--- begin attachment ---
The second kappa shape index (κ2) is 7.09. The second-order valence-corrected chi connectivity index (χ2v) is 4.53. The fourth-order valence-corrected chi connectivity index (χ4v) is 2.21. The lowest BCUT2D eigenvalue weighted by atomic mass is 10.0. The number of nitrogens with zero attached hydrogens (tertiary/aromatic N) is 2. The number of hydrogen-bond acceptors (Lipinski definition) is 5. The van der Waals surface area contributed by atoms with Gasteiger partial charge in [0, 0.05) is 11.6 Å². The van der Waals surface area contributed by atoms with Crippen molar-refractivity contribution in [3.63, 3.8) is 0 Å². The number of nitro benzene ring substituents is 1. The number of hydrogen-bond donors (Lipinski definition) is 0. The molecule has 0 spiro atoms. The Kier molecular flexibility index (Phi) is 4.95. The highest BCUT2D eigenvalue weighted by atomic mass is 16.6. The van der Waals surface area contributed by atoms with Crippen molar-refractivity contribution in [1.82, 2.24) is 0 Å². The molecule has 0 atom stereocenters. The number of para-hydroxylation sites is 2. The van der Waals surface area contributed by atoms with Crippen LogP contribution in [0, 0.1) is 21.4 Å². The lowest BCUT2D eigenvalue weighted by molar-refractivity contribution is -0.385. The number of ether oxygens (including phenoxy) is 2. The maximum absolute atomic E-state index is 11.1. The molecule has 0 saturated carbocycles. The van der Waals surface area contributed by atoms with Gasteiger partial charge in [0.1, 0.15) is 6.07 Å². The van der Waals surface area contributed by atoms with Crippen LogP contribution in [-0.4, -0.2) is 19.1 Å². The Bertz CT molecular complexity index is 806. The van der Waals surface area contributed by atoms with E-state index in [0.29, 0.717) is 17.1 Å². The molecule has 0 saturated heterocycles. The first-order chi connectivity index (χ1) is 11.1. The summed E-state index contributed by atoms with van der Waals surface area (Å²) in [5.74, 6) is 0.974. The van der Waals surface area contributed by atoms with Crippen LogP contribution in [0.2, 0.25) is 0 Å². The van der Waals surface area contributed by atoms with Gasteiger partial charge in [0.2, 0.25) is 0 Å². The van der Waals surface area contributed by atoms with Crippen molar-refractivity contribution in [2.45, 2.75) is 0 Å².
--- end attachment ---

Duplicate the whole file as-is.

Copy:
The second kappa shape index (κ2) is 7.09. The second-order valence-corrected chi connectivity index (χ2v) is 4.53. The fourth-order valence-corrected chi connectivity index (χ4v) is 2.21. The lowest BCUT2D eigenvalue weighted by atomic mass is 10.0. The number of nitrogens with zero attached hydrogens (tertiary/aromatic N) is 2. The number of hydrogen-bond acceptors (Lipinski definition) is 5. The van der Waals surface area contributed by atoms with Gasteiger partial charge in [0, 0.05) is 11.6 Å². The van der Waals surface area contributed by atoms with Crippen molar-refractivity contribution in [3.63, 3.8) is 0 Å². The number of nitro benzene ring substituents is 1. The number of hydrogen-bond donors (Lipinski definition) is 0. The molecule has 0 spiro atoms. The Kier molecular flexibility index (Phi) is 4.95. The highest BCUT2D eigenvalue weighted by atomic mass is 16.6. The van der Waals surface area contributed by atoms with Crippen molar-refractivity contribution in [1.82, 2.24) is 0 Å². The molecule has 0 atom stereocenters. The number of para-hydroxylation sites is 2. The van der Waals surface area contributed by atoms with Crippen LogP contribution in [0, 0.1) is 21.4 Å². The lowest BCUT2D eigenvalue weighted by molar-refractivity contribution is -0.385. The number of ether oxygens (including phenoxy) is 2. The maximum absolute atomic E-state index is 11.1. The molecule has 0 saturated carbocycles. The van der Waals surface area contributed by atoms with Gasteiger partial charge in [0.1, 0.15) is 6.07 Å². The van der Waals surface area contributed by atoms with Crippen LogP contribution in [-0.4, -0.2) is 19.1 Å². The Bertz CT molecular complexity index is 806. The van der Waals surface area contributed by atoms with E-state index in [0.29, 0.717) is 17.1 Å². The molecule has 0 saturated heterocycles. The first-order chi connectivity index (χ1) is 11.1. The summed E-state index contributed by atoms with van der Waals surface area (Å²) in [5.74, 6) is 0.974. The van der Waals surface area contributed by atoms with Crippen LogP contribution in [0.2, 0.25) is 0 Å². The van der Waals surface area contributed by atoms with Gasteiger partial charge in [0.2, 0.25) is 0 Å². The van der Waals surface area contributed by atoms with Crippen molar-refractivity contribution in [2.45, 2.75) is 0 Å².